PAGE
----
Competition is not just a direct contest between rivals - companies also are struggling for profits with their customers, suppliers, substitutes, and potential rivals. These 'five forces' determine profitability, and that industry structure, once past its emergent phase, is stable in the short-term but can change - eg. the emergence of Wal-Mart. If an industry doesn't create much value for its customers, prices will barely cover costs; on the other hand, industries can create lots of value for customers while the companies earn little. Porter also emphasizes that industry structure should be analyzed from an incumbent's perspective, and recognize entry barriers for new entrants.
Customers tend to be more price sensitive when they're buying an undifferentiated, expensive vs. other costs or income, and inconsequential to their own performance. Similarly with suppliers. Both customers and suppliers are more powerful when they are large and concentrated vs. fragmented, there are no short-term alternatives, switching costs and/or differentiation work in their favor, they can credibly threaten to vertically integrate into producing the industry's product itself.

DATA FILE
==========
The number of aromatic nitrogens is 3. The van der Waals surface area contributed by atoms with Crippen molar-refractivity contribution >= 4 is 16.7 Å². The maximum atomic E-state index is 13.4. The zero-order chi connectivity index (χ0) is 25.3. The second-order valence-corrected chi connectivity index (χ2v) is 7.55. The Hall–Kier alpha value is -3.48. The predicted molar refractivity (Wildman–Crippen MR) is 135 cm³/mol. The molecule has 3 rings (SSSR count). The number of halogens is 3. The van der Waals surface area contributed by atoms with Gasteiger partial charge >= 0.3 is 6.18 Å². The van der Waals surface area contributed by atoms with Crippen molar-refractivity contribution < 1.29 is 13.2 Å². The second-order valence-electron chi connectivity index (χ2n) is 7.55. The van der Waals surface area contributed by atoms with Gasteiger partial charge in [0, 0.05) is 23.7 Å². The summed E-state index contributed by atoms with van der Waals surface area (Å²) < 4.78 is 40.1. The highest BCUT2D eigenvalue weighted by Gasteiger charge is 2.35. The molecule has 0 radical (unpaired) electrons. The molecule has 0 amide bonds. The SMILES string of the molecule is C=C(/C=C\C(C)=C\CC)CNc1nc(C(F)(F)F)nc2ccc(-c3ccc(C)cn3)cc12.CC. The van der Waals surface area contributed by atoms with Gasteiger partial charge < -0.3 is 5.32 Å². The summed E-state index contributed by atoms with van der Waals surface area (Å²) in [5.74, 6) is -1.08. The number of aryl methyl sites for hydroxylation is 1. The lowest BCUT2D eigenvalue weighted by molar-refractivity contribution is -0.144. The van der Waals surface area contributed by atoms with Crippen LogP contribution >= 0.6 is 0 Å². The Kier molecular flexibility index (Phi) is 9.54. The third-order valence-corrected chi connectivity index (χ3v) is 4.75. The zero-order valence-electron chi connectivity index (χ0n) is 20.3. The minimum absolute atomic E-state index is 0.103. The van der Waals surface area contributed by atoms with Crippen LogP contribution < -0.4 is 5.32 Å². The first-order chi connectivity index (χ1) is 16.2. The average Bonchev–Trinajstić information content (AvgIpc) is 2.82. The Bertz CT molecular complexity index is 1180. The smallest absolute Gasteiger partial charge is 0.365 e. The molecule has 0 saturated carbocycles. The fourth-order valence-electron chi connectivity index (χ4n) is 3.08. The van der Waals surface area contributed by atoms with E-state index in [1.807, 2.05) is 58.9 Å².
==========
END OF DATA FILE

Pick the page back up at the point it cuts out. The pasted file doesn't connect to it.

Entry barriers can derive from scale economics, customer switching costs, network effects (eg. large suppliers with stability and good reputation - IBM; network size - Facebook), large required capital investments, proprietary technology/access to locked up distribution channels, government restrictions (eg. taxi license limits), likely incumbent retaliation (greater in slow growth and/or high fixed cost situations). Price competition is greater with undifferentiated products, high fixed and low marginal costs, perishable products. Other factors may be relevant, but are not structural - eg. government regulation, technology (eg. Internet - facilitated shopping around), complements (eg. availability of computer software). Growth might put suppliers into the driver's seat.